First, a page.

By Scott Reeder -
Every once in a while an idea so stupid gets floated in Springfield that it just takes one’s breath away. This past week, Illinois Secretary of State Jesse White spoke such a thought.
His idea for solving the budget impasse in Springfield?
Lock House Speaker Mike Madigan and Gov. Bruce Rauner into a room and have three former governors mediate the dispute.
Reporters immediately focused in on White’s call for George Ryan to be one of the three “wise men” to mediate.
White was asked whether Ryan's conviction on charges of racketeering, conspiracy, and fraud made it appropriate for him to be involved in budget discussions.
"That's OK, but we're not talking about corruption right now, we're talking about good government," White told Illinois Radio Network.
In fairness to White, I think what he means is that we didn’t have conflicts like this when Ryan or the other members of his proposed trio — Ryan, Jim Edgar and James Thompson — were the state’s chief executives.
That’s because they went along to get along.
Ryan and Thompson, along with Madigan, ramped up the state’s spending and left state government finances in precarious condition when each left office.
And Jim Edgar reminds me of my favorite Mark Twain quote: “An honest man in politics shines more there than he would elsewhere.”
And yes, Edgar is honest. But he is no revolutionary.
The crowning achievement of Edgar’s time in office was the so-called Edgar Ramp, which was touted as a cure for the state’s pension woes.
A better name for it would be the “Edgar Time Bomb.”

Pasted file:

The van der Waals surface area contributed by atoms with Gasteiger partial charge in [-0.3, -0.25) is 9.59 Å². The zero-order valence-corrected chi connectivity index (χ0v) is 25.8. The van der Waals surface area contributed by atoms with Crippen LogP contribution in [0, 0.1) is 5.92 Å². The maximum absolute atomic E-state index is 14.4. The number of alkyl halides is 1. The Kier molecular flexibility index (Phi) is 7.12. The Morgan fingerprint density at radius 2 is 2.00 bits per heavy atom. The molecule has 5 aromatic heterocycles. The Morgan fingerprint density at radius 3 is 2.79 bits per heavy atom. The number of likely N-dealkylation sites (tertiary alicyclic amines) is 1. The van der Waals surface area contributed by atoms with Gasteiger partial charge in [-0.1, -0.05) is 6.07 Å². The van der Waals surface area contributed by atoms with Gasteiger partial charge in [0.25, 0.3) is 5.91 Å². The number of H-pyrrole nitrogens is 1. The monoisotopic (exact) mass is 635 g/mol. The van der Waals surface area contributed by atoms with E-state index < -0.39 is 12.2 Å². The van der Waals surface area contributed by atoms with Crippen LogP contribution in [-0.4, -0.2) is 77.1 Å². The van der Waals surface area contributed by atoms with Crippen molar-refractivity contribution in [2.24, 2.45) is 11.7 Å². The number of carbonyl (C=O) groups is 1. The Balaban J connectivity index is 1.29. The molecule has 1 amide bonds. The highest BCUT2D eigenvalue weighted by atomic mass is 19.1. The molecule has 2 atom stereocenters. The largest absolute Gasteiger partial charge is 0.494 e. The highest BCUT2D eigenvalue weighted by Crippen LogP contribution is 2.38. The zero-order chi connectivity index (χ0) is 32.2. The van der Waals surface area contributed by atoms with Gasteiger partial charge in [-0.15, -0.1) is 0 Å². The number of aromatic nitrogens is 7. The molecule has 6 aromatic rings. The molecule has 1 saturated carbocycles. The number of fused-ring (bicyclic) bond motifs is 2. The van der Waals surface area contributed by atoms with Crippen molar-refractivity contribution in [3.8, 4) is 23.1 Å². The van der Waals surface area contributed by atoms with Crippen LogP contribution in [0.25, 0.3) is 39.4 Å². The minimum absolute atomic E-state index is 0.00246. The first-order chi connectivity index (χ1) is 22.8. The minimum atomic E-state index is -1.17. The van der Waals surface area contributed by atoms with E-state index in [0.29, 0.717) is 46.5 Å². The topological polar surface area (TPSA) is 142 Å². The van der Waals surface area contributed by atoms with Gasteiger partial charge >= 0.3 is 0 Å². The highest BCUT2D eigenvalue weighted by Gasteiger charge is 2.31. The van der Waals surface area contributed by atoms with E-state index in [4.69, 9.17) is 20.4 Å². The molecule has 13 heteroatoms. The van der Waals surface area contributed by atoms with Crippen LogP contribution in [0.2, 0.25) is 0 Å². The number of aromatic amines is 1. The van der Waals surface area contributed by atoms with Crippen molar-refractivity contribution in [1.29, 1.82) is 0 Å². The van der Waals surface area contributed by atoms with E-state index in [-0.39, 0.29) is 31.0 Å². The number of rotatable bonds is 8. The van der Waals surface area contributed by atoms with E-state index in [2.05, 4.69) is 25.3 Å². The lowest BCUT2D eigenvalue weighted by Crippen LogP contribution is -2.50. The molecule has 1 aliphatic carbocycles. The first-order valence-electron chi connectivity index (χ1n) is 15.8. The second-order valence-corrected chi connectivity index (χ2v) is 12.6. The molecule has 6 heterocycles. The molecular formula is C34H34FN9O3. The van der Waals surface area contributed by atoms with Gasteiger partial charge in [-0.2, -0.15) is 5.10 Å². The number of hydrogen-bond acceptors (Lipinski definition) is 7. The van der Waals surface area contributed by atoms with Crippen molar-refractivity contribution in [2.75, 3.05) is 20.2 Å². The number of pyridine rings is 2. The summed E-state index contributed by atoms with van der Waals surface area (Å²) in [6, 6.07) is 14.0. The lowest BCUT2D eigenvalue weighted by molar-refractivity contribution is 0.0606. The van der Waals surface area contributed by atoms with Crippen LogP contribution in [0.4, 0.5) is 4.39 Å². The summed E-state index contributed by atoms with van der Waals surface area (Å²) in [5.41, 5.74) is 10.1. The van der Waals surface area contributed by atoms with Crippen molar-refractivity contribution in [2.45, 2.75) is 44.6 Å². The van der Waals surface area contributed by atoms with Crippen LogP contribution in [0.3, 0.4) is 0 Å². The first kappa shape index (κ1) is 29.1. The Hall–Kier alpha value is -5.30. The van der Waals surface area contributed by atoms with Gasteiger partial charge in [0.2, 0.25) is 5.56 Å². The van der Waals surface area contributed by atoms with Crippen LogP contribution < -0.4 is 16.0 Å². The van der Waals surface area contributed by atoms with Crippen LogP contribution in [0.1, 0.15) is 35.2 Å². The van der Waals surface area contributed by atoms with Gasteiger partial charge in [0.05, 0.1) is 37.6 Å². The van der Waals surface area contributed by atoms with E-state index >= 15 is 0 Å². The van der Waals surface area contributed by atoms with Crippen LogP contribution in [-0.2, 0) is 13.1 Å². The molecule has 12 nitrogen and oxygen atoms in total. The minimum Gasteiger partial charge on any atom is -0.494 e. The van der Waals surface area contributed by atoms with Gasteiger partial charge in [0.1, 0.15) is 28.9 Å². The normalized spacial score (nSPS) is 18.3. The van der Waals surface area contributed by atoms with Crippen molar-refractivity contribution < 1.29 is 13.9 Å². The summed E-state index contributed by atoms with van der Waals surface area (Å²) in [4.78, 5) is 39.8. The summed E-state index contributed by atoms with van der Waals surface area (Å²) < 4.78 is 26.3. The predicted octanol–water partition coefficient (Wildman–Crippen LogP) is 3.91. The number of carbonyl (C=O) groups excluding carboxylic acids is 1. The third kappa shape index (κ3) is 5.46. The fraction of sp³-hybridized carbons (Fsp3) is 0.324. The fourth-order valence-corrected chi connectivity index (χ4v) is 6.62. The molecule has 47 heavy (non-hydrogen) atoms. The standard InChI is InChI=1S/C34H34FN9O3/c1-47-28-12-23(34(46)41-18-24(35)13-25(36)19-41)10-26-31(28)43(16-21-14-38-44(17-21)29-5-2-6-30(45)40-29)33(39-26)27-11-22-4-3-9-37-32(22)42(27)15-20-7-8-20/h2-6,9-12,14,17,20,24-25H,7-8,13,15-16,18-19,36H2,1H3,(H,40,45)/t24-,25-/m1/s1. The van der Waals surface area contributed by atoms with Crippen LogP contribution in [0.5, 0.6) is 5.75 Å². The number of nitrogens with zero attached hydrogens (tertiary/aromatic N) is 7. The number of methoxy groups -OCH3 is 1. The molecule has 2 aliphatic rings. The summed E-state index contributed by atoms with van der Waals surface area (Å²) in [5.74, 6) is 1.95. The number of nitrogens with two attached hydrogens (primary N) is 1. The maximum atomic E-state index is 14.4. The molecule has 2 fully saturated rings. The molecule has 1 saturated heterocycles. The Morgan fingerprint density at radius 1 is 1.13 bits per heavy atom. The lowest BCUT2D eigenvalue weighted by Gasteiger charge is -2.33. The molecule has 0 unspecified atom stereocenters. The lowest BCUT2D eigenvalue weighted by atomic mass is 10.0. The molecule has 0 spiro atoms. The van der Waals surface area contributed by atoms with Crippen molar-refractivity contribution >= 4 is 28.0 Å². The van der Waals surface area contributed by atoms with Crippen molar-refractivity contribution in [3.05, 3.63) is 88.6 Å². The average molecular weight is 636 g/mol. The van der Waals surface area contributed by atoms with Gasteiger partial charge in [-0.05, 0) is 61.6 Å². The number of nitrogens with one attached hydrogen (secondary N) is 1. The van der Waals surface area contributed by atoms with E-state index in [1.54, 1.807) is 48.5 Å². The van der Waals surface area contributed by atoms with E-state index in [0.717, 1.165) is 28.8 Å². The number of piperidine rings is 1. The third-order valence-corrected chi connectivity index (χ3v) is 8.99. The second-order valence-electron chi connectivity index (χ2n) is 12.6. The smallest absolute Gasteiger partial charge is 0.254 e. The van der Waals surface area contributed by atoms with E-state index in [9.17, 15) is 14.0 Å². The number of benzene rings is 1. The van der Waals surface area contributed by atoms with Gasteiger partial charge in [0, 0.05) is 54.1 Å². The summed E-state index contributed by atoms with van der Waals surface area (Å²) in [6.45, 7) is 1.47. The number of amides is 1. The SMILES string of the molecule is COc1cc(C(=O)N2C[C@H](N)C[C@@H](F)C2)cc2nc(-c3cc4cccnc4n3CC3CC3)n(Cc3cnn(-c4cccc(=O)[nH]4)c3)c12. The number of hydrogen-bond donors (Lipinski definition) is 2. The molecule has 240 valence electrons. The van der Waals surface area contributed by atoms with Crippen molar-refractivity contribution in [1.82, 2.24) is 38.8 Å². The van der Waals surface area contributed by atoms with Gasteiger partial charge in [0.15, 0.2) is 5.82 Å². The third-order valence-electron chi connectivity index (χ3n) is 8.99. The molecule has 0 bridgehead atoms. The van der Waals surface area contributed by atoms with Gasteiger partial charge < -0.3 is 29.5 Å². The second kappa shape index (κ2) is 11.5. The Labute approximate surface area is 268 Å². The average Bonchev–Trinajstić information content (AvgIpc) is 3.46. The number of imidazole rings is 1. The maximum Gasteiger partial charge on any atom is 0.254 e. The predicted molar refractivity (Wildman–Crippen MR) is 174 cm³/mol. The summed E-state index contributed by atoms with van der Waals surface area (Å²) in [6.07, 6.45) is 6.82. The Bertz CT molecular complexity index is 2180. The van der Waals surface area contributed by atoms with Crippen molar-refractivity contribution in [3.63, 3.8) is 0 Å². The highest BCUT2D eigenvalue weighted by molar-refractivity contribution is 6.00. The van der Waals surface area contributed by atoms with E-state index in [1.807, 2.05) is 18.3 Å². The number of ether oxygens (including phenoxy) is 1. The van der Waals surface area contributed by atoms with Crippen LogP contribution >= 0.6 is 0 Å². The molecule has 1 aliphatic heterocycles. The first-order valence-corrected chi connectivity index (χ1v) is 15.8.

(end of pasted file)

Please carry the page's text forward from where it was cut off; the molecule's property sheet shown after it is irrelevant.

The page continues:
In case you haven’t noticed, the bomb has gone off.
And that smoldering crater? It’s the Land of Lincoln.
Back in the 1990s, Edgar, legislative leaders and union bosses reached a grand compromise that called for having low annual pension payments while Edgar was in office and higher ones when future governors were in office.
And those negotiating the compromise played make believe.
They pretended that future Illinois politicians were going to be better behaved than past ones. They imagined no one was ever going to skip a pension payment again.
And they even planned that no future governor would ever promise overly generous pension benefits to the government union bosses who helped them get elected.
They even conjured up unrealistic expectations of future prosperity to pay those ever-escalating pension payments.
Well, Illinois now has an unfunded pension liability of $113 billion – by far the biggest in the nation.
And our state’s finances are in shambles in part because about 25 percent of every tax dollar going into state government gets sucked away to pay for those pensions.
And what’s Mike Madigan solution? Raise taxes again.
But now he’s dealing with a governor not willing to acquiesce.
Rauner has said he will not support a tax increase until the state undergoes fundamental political and economic reforms.
A stance to which Madigan has dug in his heels and said “no.”
But unlike past Illinois governors, Rauner isn’t budging either.
Change is hard. It threatens Madigan’s power. But Illinois needs reform.
The only way Illinois can remove itself from this cycle of despair is to change how it operates.
But that’s not the sage advice Rauner would likely receive from Jesse White’s proposed trinity of political mentors. After all, they are products of the current political system.
But change is what Illinois needs. And Bruce Rauner needs to stand strong.
Scott Reeder is a veteran statehouse reporter and a journalist with Illinois News Network, a project of the Illinois Policy Institute. He can be reached at email@example.com. Readers can subscribe to his free political newsletter by going to ILNEWS.ORG or follow his work on Twitter @scottreeder